09/18/2009 05:12 am ET | Updated May 25, 2011

The GOP's Risky Bet

There's a whimsical irony in the Republican Party's effort to defeat health care reform by focusing on the non-existent claim that it will Kill Grandma.

It's that in their efforts to defeat reforming a disastrous health care system where 47 million Americans are without any insurance -- Republicans will end up doing a far more effective job in actually Killing Grandma than their most fevered fake nightmares.

Creating a problem worse than what one is complaining about is a Really Bad Idea -- especially when it's worse beyond any comparison, since the "Death Panel" problem doesn't exist.

But let's go further.

Those 47 million Americans without health insurance, that's about one sixth of the nation. How many do we think will be looking forward to voting for the party that blocked them from getting health coverage? (Hint: if you're given a bet with an "over/under" -- take the under.) So, simply on pure politics, this is a Really Bad Idea.

But let's go still.

Because the GOP is on record as being against health care reform. I mean, honestly, "We're the party against health care!" looks lousy on your resume. That's like being the party against Social Security. Or the party against Medicare. Or the party against Civil Rights. All of which were opposed by the GOP. The Holy Trinity of social issues. How did that work out for them? (Hint: there aren't enough shovels to dig them out of that hole.) Adding "we're against yet another social issue that will forever be beloved by Americans" to the list is a Really Bad Idea on the historical level.

But let's go even further still.

Because, you see, health care reform will pass. Really. Most Republicans in Congress understand there is a problem with the health care system, and it's related to the economy, and it has to be fixed, no matter their public stances lying about Death Panels or them trying to "get" President Obama. They know. But that's not the main reason it will pass.

It will pass because Democrats have the votes to pass it. In both the House and Senate. The 60 Vote Issue is meaningless. This is the important part: They Don't Need 60 Votes. If the 60 Democrats can't get enough Republican bipartisan support, how many believe that President Obama and the Democratic leadership will throw up their hands in defeat -- rather than use "reconciliation," where they need only 50 votes to pass what they want?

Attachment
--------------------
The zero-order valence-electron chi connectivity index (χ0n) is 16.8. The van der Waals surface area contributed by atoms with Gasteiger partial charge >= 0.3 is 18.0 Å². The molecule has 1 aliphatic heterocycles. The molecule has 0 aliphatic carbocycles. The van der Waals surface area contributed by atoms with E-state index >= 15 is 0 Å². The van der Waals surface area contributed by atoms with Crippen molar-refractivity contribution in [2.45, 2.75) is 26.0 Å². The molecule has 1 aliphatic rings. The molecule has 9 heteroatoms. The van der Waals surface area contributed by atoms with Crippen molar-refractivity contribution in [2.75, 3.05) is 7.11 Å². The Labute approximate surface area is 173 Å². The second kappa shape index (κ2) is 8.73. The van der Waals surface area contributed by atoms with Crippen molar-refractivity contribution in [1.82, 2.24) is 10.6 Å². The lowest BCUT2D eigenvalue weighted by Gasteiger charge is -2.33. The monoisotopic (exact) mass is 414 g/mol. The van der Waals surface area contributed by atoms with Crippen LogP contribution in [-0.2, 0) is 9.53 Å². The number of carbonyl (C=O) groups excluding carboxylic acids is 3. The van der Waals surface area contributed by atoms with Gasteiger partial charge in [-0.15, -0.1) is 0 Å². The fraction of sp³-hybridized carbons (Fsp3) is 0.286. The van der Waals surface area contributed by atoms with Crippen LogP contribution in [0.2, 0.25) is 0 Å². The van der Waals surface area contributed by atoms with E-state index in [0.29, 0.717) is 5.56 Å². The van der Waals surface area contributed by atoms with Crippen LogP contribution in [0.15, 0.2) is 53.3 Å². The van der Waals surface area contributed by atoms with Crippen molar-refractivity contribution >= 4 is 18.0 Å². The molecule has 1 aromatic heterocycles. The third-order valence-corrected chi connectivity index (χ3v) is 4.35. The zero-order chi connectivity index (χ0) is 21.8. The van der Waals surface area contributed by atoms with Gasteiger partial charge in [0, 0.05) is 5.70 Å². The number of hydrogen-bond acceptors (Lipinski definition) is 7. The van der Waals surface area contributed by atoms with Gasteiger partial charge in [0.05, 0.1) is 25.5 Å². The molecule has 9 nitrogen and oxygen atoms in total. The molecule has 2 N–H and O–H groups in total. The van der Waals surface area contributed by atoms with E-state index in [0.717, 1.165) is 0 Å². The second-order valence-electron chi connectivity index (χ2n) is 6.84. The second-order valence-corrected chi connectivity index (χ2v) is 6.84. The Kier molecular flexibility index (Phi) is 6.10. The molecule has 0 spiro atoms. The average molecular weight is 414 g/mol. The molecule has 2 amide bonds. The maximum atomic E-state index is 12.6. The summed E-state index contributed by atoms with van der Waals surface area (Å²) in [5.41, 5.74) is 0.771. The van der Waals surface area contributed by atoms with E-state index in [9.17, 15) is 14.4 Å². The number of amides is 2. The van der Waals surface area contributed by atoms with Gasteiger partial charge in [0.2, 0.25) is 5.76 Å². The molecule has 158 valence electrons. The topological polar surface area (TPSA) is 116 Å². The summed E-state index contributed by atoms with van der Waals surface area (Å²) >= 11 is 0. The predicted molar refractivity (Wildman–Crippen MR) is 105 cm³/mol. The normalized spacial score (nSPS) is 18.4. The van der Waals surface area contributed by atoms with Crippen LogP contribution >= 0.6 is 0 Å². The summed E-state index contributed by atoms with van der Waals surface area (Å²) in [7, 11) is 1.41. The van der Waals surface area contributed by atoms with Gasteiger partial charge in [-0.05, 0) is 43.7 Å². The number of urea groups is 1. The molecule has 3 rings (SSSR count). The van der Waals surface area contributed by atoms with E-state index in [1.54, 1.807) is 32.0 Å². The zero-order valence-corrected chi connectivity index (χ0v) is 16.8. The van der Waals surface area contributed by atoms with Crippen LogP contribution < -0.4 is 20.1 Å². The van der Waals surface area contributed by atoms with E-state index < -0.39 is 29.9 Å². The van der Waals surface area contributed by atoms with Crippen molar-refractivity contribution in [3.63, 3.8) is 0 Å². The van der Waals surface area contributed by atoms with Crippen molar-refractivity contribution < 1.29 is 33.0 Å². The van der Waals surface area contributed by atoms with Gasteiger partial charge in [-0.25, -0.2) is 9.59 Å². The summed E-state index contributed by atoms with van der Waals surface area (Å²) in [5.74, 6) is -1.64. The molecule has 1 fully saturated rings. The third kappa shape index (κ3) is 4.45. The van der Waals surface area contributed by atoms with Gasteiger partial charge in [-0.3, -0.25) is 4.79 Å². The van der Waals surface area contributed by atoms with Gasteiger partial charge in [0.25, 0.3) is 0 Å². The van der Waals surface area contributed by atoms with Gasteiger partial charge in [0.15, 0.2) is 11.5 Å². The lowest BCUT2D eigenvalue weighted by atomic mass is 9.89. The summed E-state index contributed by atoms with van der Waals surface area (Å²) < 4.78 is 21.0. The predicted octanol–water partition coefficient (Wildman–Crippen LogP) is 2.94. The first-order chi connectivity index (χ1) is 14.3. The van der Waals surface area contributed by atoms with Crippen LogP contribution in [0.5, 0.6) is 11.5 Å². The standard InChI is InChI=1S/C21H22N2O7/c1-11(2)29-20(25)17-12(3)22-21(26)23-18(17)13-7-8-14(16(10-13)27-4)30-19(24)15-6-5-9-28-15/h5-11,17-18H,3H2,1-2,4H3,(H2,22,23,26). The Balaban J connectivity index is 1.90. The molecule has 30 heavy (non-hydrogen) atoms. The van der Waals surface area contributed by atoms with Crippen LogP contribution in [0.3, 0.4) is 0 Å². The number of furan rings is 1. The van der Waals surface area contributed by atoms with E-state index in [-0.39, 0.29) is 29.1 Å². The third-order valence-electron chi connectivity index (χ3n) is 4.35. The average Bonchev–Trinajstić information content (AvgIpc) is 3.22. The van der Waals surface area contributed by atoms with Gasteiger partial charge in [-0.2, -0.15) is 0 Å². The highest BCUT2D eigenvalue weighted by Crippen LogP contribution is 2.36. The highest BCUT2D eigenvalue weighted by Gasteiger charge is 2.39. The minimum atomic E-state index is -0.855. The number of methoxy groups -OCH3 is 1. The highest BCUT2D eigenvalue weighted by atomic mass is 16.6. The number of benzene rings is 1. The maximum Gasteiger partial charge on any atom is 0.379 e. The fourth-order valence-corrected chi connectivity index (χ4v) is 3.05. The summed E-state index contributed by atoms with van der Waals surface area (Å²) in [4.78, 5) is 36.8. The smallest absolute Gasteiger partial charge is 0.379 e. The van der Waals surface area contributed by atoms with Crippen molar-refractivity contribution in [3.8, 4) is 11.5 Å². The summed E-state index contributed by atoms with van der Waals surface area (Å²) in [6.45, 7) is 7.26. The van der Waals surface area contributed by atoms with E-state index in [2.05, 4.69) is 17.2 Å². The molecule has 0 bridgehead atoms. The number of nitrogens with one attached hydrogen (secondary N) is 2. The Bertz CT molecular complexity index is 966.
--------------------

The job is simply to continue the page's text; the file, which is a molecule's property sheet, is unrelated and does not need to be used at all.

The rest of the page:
Democrats aren't going to let health care reform not pass. It's too important to the country's health, too important to the country's economy... and too important to the Democratic Party. If the worst happens, and Democrats can't get enough -- or any -- Republican support in the Senate, President Barack Obama will go on television and say,

"We tried to be bipartisan. We gave in on issue after issue Republicans insisted on, even though it weakened health care for you all, because we wanted to be bipartisan. But the Republican Party only wanted to block healthcare reform. But that isn't an option for America. America simply needs health care reform or our nation's economy and 47 million lives are at risk. And so, because Republicans refuse to support health care reform, despite all our bipartisan efforts, we will use "reconciliation" and Democrats will pass health care reform. And we all will benefit. If Republicans want to turn their backs on you, the Democratic Party won't. Just like we didn't turn our backs on you with Social Security, Medicare and Civil Rights."

And not only with health care reform pass, it will pass with many of the issues back in the bill that Republicans wanted out. Because there will be no reason to compromise.

So, trying to block health care reform is a Really Bad Idea on the pure reality of it.

But we can go even further than that.

Because even if all this is wrong, and healthcare reform doesn't pass, who do you think will get the blame for that? (Hint: "We Blocked Your Healthcare!" is a Really Bad PR slogan.) Make no mistake, Barack Obama will be hurt if healthcare reform doesn't pass. No question. After all, Bill Clinton was hurt by not passing it. But here's the thing: how did that work out for him? Oh, yeah, right. He got re-elected, and ended up with over a 60-percent approval rating.

So, either healthcare passes, and Republicans are the party against health care -- or health care fails to pass, and Republicans are the party that blocked health care. It's a lose-lose situation.

So, it's a really bad on idea on the pure logic level.

But ultimately, it goes even further.

Because when health care reform passes, even if Republicans weaken it, weak health care reform is like the old joke, "What do they call the guy who finishes last in medical school? They call him 'doctor.'"

Here's where it helps understanding history:

The first Civil Rights Bill of 1957 was weak, only about voting rights. But it got people accepting it. And in 1964, a landmark Civil Rights Bill improved things. And then the Civil Rights Bill of 1968 fixed even that. And by 2008... Barack Obama was elected president.

Even weak health care reform is still health care reform, and the floodgates will be open. And it will be a mark forever for the Democratic Party. And a body blow for the GOP -- the party forever on record against Social Security, Medicare, Civil Rights and health care for Americans.

And next probably, puppies.

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